At the 25th annual Verve Cup Offshore Regatta in Chicago, for the top three boats in the J/111 fleet, the outcome on the podium was not determined until the final minutes of the seventh and final race of the regatta on Sunday, August 13. The trio of Karl Brummel/Steve Henderson/Mike Mayer on KASHMIR won the final race and therefore the overall win, followed by Brad Faber’s UTAH in second and Rich Witzel’s ROWDY in third place. Rounding out the top five were Mark & Colin Caliban’s NO QUARTER in fourth and John Kalanik’s NO QUARTER in fifth position. For more Verve Cup Offshore information, visit https://www.chicagoyachtclub.org/verveoffshore.

Spectacular conditions greeted competitors for the Buzzards Bay Regatta at New Bedford Yacht Club in South Dartmouth, MA from August 4-6. In the six-boat PHRF Spinnaker 1 division, the J/111 Wicked 2.0, led by Doug Curtiss, earned the victory. They took five bullets in the 10-race series. Complete event details may be found at https://yachtscoring.com/emenu.cfm.

Peter Gustafsson’s J/111 BLUR.SE sailed through the 8,000 island Bohus Archipelago in Sweden, taking on the best sailors in Scandinavia, to win the Bohusracet—reputed to be the world’s largest offshore double-handed race. Here is Peter’s report: "There are some sailing venues that are more magical than others, and some races that you really want to come back and do again and again. And even compared to some exotic places and iconic races, I think that Bohusracet tops my list. Why? The recipe is easy:

1/3 Bohuslän. With over 8,000 islands, CNN Travel ranks this archipelago the seventh most beautiful natural wilderness area in the world. It’s easy to spend five weeks of vacation (or a lifetime) and never visit the same spot twice. And a race course that takes you through most of it in 24 hours is bound to have both beautiful scenery and navigational challenges.
1/3 Midsummer nights. When the sun sets at 10.30PM and rises at 04:00AM, it's never really dark. And as the wind often drops, you tend to get close racing with other boats hunting for wind at 02:00AM. Unreal seeing the silhouettes of the crews whispering on the other boats.
1/3 Intense racing (or just an adventure). With over 150 boats, a 170 nm course and seven checkpoints, it tends to be an intense fight for the serious racers. And with just two on board, there’s not much time for food or sleep. Others do the race to test their limits and to share the experience with a significant other or one of the youngsters in the family.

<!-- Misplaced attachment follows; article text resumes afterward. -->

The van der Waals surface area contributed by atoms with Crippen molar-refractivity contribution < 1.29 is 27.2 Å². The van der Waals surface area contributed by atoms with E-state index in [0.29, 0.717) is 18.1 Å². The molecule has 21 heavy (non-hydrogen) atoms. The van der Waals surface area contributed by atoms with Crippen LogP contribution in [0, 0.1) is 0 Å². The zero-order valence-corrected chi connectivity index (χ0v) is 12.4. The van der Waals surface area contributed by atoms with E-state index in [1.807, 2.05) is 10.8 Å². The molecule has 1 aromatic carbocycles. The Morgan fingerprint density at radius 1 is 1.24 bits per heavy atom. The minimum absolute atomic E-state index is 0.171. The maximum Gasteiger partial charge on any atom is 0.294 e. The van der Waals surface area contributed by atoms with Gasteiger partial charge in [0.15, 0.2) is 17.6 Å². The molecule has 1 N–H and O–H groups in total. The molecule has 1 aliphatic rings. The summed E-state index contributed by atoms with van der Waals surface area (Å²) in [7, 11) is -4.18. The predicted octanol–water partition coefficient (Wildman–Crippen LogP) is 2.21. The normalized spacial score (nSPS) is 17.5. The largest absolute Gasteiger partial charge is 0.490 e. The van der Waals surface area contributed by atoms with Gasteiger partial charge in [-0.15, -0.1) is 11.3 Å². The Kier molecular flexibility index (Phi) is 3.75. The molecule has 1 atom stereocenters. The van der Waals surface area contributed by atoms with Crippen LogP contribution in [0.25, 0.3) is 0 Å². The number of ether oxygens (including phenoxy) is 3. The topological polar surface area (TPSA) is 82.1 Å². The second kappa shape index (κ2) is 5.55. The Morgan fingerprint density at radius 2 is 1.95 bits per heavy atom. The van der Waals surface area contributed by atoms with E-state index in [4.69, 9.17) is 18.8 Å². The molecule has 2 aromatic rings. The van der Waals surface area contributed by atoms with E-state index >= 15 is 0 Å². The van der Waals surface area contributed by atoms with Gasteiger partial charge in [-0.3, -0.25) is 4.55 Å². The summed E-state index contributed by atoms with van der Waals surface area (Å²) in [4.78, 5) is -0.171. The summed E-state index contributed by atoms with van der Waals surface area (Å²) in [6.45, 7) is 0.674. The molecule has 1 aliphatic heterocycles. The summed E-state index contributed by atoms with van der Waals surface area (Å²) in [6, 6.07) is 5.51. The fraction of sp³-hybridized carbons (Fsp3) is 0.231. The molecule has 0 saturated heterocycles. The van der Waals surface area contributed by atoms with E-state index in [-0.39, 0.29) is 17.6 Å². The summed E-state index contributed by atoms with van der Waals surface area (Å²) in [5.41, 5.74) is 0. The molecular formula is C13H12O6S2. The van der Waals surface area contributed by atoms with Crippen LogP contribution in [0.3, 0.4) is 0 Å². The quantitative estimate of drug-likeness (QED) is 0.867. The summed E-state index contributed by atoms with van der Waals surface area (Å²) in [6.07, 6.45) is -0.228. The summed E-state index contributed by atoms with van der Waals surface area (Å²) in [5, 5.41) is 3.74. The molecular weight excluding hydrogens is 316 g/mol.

We hadn’t been able to do the race for a few years. Last year, we did the ÅF Offshore Race (Around Gotland double handed), and the year before that we focused on the Fastnet Race. So now we were eager to get another chance. In the past, we’ve won our class several times and finished second overall twice. But this year we might get lucky in the weather lottery, with six hours separating the small boats starting Friday morning and us, in the fastest class, starting at 3PM. The forecasts were unanimous: a big low over southeast Sweden would render a fast race with a puffy 20-30 knots from NE pushing all the boats out from the start in Uddevalla to Marstrand and the rounding to go north Friday evening. The big talk before the start was to use downwind sails or not, but that proved to be a non-issue at the starting area as it was blowing a solid 30 knots gusting 50. Mmmm... We went with a full main and our shorthanded jib (a J3.5 with more shape and a reef) for the first short downwind leg, with plans for a deep reef after the first rounding. But we managed to keep it together by heading of in the gusts, easily doing 12-15 knots, and heading up in the lulls. This worked out nicely except for one occasions when we were supposed to go upwind for 500 meters to fetch a "sprint prize" (not ideal in 52 knots of wind), but miraculously everything stayed in one piece. Others weren’t so lucky, and masts and sails were coming down all around. So a great "shakeout" with 150 nm to go. It couldn’t get worse? And it didn’t. We extended the lead in our class, and after a few hours we managed to get the A5 up. Then managed to work through the downwind inventory before rounding the Hätteberget lighthouse with a healthy 15-minute lead on corrected before our main competitor—Norwegian "short-handed rock star" Elling Rishoff in a fine-tuned First 40 Godevenner. Close hauled, continuously changing between jib and J0 (big jib/small code set on a furler on the sprit), we sailed north into the sunset. As forecasted, we were headed just north of Smögen, and the long beat toward Norway began. We were catching up with many of the smaller boats, and it was pretty magical passing just meters away in a serene archipelago. We managed pretty OK, but we lost a few minutes here and there to First 40 Godevenner that had passed us just north of Smögen. On corrected time, we were ok, but they seemed to have a slight advantage. In the morning, the conditions became trickier. Several weather systems were fighting, and a NW breeze was filling in from the west. We got caught in the transition just before Strömstad and lost even more. Now we were 20 minutes behind on corrected, and couldn’t wait to get to the Tresteinerne lighthouse in Norway to get the chute up and go south again. We rounded in a light northerly, but we stayed west and the new breeze filled in nicely. We tried to as hard as possible and hunted pressure when possible. We slowly caught up with Godevenner, keeping track of them both on AIS and on the rounding reports. At some point, we thought it was impossible to catch them, but at the last mark it became clear; we were just 1.5 minutes behind on corrected with 35 minutes to go... We went for it and took every shortcut we could find, and kept the big A2 up as long as humanly possible (did the best takedown of the season at the exactly the right moment). And we managed to beat them by 30 seconds. After 23 hours and 40 minutes, that was a huge relief. The smaller boats had managed to get around the course without any upwind work, and were favored by more wind during the day Friday. So they dominated the overall list. I guess we'll have to come back and try again..." For more J/111 BLUR.SE information, visit http://www.blur.se/2017/07/04/pantaenius-bohusracet-2017/.